In the England and Wales (because property contracts in Scotland are different), pulling out after exchange of contracts is not very common. But it does happen. If a buyer of my property pulled out, I’d be rubbing my hands together. But why is that?
In England and Wales, once both parties have signed and exchanged contracts, it is extremely difficult for either party to pull out of the agreement.
A house sale can fail after exchange of contracts, but if it does the person who is the cause of the failure will be in breach of contract. If it’s the buyer who pulls out after exchange of contracts, they will lose their deposit. Whereas if it’s the seller who fails to complete, the buyer may rescind the contract.
What is Exchange of Contracts?
Under English & Welsh law exchange of contracts occurs after your solicitor has carried out all necessary searches. It’s after the mortgage has been arranged where necessary, the surveys are complete if required and there is agreement to the terms of the contract.
Once each party has signed the contracts and they have been exchanged between solicitors on either side, they are binding. For the exchange of contracts to be binding in law, there’s has to be whats referred to as ‘consideration‘.
Consideration in this case will be the ‘exchange deposit’, which is generally 10% of the purchase price.
Up to the point when you exchange contracts, the house buying process is not legally binding in English and Welsh law. Prior to exchanging contracts, either a buyer or a seller can pull out of the process at any time.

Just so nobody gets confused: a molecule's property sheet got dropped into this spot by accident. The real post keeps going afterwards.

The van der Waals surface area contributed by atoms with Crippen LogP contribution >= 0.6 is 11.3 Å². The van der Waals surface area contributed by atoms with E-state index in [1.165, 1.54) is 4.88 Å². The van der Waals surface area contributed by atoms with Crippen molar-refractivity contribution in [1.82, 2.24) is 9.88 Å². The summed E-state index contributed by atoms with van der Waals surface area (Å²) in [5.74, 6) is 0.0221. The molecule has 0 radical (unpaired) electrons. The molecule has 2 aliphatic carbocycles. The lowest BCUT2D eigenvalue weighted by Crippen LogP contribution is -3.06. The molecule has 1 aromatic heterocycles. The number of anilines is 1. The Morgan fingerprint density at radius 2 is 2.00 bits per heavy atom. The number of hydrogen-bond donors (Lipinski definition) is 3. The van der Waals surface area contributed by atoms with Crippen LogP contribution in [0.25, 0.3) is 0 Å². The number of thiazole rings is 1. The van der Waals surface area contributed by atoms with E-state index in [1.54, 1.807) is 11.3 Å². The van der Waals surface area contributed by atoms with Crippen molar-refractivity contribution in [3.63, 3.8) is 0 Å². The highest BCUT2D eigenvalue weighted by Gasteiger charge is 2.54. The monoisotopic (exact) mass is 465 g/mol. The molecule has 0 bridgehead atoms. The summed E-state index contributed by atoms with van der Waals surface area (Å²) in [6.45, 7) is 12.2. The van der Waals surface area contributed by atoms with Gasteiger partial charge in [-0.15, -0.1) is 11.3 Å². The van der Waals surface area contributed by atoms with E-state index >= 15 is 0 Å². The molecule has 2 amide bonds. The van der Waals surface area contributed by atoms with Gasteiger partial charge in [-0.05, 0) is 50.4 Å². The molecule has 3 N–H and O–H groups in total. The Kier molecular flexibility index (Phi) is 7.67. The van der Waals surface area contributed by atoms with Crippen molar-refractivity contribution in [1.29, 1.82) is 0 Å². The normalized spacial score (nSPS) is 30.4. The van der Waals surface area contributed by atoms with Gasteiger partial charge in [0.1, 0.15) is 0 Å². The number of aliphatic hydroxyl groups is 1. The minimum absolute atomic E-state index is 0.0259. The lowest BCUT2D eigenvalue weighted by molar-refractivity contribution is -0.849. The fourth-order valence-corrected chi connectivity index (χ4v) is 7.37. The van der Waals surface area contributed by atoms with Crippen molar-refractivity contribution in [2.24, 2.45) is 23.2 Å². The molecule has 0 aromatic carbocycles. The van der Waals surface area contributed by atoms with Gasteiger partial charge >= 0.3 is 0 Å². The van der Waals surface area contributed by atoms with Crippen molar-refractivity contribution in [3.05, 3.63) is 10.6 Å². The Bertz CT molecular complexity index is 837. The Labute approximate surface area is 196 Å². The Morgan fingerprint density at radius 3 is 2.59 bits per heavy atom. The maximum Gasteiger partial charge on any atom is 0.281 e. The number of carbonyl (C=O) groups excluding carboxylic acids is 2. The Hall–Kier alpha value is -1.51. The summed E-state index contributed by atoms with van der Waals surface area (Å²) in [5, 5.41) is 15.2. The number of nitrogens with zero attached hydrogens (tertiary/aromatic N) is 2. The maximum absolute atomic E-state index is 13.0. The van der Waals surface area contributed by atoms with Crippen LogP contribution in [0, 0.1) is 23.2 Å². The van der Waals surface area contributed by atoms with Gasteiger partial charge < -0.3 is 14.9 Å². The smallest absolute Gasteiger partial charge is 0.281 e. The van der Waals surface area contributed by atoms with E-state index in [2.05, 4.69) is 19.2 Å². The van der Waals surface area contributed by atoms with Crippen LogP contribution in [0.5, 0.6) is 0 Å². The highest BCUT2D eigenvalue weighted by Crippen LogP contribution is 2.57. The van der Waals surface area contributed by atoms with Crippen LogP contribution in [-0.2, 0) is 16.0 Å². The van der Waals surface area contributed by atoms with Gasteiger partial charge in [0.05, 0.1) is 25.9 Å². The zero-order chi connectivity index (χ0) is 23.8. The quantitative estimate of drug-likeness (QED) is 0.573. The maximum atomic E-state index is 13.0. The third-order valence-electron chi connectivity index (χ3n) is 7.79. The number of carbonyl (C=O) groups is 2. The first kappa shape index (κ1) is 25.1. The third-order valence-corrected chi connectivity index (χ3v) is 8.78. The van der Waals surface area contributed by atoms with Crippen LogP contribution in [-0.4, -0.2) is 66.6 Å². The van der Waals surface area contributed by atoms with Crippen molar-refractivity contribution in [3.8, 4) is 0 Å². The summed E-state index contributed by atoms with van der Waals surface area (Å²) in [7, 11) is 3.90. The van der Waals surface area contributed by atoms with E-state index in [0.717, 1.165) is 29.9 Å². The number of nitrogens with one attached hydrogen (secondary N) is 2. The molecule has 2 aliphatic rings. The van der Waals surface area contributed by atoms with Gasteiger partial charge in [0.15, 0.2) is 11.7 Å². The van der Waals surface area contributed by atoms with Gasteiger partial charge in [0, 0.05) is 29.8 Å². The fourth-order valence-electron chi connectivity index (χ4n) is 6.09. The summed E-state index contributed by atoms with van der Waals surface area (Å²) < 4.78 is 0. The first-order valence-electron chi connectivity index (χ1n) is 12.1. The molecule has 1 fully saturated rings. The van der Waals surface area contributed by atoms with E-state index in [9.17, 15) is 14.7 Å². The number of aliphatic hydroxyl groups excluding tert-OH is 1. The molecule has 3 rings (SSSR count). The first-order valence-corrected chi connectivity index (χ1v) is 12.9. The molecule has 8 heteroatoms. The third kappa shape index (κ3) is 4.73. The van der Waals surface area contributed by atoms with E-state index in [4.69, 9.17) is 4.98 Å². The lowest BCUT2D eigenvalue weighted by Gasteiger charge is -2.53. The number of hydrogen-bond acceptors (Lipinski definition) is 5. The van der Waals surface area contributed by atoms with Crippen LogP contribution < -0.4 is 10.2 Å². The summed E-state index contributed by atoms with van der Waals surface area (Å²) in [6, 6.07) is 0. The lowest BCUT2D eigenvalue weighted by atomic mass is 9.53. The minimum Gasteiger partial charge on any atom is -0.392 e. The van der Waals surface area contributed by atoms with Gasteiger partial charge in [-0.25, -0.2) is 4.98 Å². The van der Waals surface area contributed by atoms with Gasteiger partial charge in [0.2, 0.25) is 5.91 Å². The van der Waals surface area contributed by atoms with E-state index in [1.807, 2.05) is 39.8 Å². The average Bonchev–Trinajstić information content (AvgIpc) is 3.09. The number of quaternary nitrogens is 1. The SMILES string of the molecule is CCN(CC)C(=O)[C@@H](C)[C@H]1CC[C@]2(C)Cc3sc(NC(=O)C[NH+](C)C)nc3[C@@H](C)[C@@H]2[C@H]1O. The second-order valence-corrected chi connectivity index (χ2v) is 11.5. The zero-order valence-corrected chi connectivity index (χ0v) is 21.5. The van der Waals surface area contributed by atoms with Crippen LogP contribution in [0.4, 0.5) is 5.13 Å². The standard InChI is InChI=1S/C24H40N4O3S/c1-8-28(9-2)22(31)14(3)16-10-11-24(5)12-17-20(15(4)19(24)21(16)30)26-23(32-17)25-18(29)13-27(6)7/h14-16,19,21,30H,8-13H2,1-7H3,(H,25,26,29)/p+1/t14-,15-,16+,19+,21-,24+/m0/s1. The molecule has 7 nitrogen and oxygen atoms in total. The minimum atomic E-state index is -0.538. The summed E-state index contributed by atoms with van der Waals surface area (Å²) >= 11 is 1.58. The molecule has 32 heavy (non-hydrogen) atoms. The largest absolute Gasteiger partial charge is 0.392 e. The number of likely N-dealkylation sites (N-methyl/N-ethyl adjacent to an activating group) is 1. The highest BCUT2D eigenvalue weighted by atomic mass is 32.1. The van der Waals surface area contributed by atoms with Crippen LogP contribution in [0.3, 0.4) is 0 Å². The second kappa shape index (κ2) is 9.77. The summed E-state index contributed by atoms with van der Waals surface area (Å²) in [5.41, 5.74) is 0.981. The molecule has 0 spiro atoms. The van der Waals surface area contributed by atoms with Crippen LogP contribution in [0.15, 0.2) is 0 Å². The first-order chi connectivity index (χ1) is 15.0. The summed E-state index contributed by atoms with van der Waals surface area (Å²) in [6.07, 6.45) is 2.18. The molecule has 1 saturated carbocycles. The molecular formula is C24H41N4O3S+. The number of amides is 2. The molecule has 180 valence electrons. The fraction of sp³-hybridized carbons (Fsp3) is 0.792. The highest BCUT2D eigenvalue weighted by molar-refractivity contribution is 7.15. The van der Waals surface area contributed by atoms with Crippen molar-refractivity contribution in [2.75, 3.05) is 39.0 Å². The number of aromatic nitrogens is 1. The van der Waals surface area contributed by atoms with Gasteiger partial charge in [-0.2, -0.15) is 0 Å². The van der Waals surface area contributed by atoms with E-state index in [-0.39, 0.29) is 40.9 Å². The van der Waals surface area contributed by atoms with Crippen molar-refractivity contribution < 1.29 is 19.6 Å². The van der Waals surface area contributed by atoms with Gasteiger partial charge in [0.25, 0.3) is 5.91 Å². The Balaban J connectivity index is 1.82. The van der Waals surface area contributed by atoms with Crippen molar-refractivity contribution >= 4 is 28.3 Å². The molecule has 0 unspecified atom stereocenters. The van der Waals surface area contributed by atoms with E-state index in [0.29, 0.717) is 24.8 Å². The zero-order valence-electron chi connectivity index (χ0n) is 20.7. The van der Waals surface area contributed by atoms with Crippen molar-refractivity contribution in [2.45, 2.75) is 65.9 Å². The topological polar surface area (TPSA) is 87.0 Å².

But what about after exchange of contracts and can a house sale fail after exchange?
What happens if a buyer pulls out after exchange of contracts?
Pulling out after exchange of contracts is not generally accepted in England and Wales. This also happens very rarely.
The reason for its rarity is that the buyer would not only lose their deposit if it was them that pulled out after exchanging contracts, but they could also be sued too.
Can a house sale fail after exchange?
In England and Wales, once both parties have signed and exchanged contracts, it is extremely difficult for either party to back out of the agreement.
But can a house sale fail after exchange and what happens if either party does pull out after exchange of contracts?
What if it’s the buyer who pulls out after exchange of contracts?
If it’s the buyer who doesn’t complete or who pulls out after exchange of contract, they will lose their deposit and can be sued.
The vendor (or seller) may serve a notice on the buyer requiring them to complete. This would include a requirement for them to pay the vendor’s additional legal costs.
Additionally, and depending on what’s written into the contract, the buyer may also have to pay interest on the unpaid purchase price.
In some cases, if the seller subsequently sells the property for a lower amount, the buyer may be liable for the difference. But see below as to why this may be a blessing in disguise when it’s the buyer who pulls out after exchange of contracts.